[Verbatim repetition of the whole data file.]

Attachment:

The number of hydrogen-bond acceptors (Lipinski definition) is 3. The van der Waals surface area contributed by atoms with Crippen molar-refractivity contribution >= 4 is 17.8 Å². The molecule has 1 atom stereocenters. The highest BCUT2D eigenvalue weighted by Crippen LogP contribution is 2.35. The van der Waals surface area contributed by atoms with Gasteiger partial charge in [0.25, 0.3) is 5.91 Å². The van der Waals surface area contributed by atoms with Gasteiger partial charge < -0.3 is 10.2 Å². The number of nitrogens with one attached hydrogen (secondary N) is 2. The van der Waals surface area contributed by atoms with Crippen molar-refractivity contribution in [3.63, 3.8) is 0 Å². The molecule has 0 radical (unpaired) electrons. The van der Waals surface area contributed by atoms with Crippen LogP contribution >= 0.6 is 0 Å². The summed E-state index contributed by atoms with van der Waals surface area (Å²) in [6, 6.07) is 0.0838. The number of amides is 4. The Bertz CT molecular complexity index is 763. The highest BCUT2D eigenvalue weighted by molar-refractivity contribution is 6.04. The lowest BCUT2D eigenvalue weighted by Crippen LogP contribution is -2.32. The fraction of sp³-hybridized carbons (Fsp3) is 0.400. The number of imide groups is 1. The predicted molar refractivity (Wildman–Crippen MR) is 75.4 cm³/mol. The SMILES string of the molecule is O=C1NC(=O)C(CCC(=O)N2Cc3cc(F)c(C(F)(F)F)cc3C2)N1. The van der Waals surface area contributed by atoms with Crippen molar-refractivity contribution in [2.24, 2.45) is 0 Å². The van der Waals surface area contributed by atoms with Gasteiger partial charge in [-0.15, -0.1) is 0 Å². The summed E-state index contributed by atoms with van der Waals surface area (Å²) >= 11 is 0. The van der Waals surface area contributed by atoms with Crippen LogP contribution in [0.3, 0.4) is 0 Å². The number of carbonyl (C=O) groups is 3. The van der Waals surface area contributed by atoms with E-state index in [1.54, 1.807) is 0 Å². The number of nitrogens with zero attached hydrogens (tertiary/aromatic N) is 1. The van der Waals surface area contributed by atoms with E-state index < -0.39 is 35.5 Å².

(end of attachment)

The number of hydrogen-bond acceptors (Lipinski definition) is 3. The van der Waals surface area contributed by atoms with Crippen molar-refractivity contribution >= 4 is 17.8 Å². The molecule has 1 atom stereocenters. The highest BCUT2D eigenvalue weighted by Crippen LogP contribution is 2.35. The van der Waals surface area contributed by atoms with Gasteiger partial charge in [0.25, 0.3) is 5.91 Å². The van der Waals surface area contributed by atoms with Gasteiger partial charge < -0.3 is 10.2 Å². The number of nitrogens with one attached hydrogen (secondary N) is 2. The van der Waals surface area contributed by atoms with Crippen molar-refractivity contribution in [3.63, 3.8) is 0 Å². The molecule has 0 radical (unpaired) electrons. The van der Waals surface area contributed by atoms with Crippen LogP contribution >= 0.6 is 0 Å². The summed E-state index contributed by atoms with van der Waals surface area (Å²) in [6, 6.07) is 0.0838. The number of amides is 4. The Bertz CT molecular complexity index is 763. The highest BCUT2D eigenvalue weighted by molar-refractivity contribution is 6.04. The lowest BCUT2D eigenvalue weighted by Crippen LogP contribution is -2.32. The fraction of sp³-hybridized carbons (Fsp3) is 0.400. The number of imide groups is 1. The predicted molar refractivity (Wildman–Crippen MR) is 75.4 cm³/mol. The SMILES string of the molecule is O=C1NC(=O)C(CCC(=O)N2Cc3cc(F)c(C(F)(F)F)cc3C2)N1. The van der Waals surface area contributed by atoms with Crippen molar-refractivity contribution in [2.24, 2.45) is 0 Å². The van der Waals surface area contributed by atoms with Gasteiger partial charge in [-0.15, -0.1) is 0 Å². The summed E-state index contributed by atoms with van der Waals surface area (Å²) >= 11 is 0. The van der Waals surface area contributed by atoms with Crippen LogP contribution in [0.3, 0.4) is 0 Å². The number of carbonyl (C=O) groups is 3. The van der Waals surface area contributed by atoms with E-state index in [1.54, 1.807) is 0 Å². The number of nitrogens with zero attached hydrogens (tertiary/aromatic N) is 1. The van der Waals surface area contributed by atoms with E-state index < -0.39 is 35.5 Å².